Well, it’s too long for one thing
and very repetitive.
Remove half the fields.
Then there are far too many fences
interrupting the narrative flow.
Get some cattlemen to cut down those fences.
There’s not enough incident either,
the story is very flat.
Can’t you write in a mountain
or at least a decent-sized hill?
And why set it in winter
as if the prairie can grow nothing
but snow? I like the pubic bush
but there’s too much even of that,
and the empty sky filling all the silences
between paragraphs is really boring.
I think on due consideration
we’ll have to return your prairie.
Try us again in a year
with a mountain or a sea or a city.
- According to the poem, what are some complaints about the prairie?
- The poem uses an extended metaphor to compare the prairie to a written story. List four specific story terms used and explain how they relate to the prairie.
- What would be the outcome if the editing suggestions were made? Why?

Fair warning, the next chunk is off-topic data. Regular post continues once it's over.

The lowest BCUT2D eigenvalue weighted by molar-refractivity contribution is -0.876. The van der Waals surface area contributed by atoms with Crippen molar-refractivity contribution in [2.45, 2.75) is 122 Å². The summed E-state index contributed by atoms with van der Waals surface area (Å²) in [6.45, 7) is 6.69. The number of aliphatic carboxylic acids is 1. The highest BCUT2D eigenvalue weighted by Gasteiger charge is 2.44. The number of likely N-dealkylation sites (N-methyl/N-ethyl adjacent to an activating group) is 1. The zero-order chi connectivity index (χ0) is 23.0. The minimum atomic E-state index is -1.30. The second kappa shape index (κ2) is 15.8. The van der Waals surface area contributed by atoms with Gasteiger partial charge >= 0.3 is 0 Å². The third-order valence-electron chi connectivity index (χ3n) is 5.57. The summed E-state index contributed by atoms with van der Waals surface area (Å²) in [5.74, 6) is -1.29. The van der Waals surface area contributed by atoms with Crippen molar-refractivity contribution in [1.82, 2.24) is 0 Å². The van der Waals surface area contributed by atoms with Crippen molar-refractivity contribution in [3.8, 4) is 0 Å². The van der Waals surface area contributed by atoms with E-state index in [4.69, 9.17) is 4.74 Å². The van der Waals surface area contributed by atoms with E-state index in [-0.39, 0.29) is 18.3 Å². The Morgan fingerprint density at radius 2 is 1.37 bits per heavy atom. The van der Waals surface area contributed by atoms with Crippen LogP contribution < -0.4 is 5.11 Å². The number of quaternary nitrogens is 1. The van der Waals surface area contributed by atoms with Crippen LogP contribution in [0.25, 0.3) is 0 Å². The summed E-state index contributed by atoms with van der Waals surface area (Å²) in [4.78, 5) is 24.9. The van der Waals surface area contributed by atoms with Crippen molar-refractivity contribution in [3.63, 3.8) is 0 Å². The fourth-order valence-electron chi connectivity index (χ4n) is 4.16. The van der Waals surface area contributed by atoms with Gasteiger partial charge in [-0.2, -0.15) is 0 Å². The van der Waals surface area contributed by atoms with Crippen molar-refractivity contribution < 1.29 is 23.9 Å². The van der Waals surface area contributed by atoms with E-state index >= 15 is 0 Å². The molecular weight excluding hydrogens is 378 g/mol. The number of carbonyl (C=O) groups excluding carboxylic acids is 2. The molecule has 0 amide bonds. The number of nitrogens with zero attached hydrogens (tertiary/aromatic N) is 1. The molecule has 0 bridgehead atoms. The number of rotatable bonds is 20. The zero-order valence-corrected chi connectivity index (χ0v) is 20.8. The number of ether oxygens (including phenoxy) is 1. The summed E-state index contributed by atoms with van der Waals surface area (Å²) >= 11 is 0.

- Do you agree or disagree with any of the suggestions? Explain.
- Try reading this poem aloud using a helpful tone. Now try reading it aloud with a sarcastic tone. Which one increases the irony? Why?
The last suggestion in the poem is to “try a mountain, a sea, or a city.” Select one of these and write a similar editing poem highlighting six aspects that don’t work, concluding with something that does.
The Prairies: Flat-Out Beautiful: https://youtu.be/FMaQz3wlk4Q
Don Kerr, "Editing the Prairie" from the Wascana Anthology. Copyright © 1996 by Don Kerr. Reprinted by permission of the publisher.
Source: Wascana Anthology (Canadian Plains Research Center, 1996)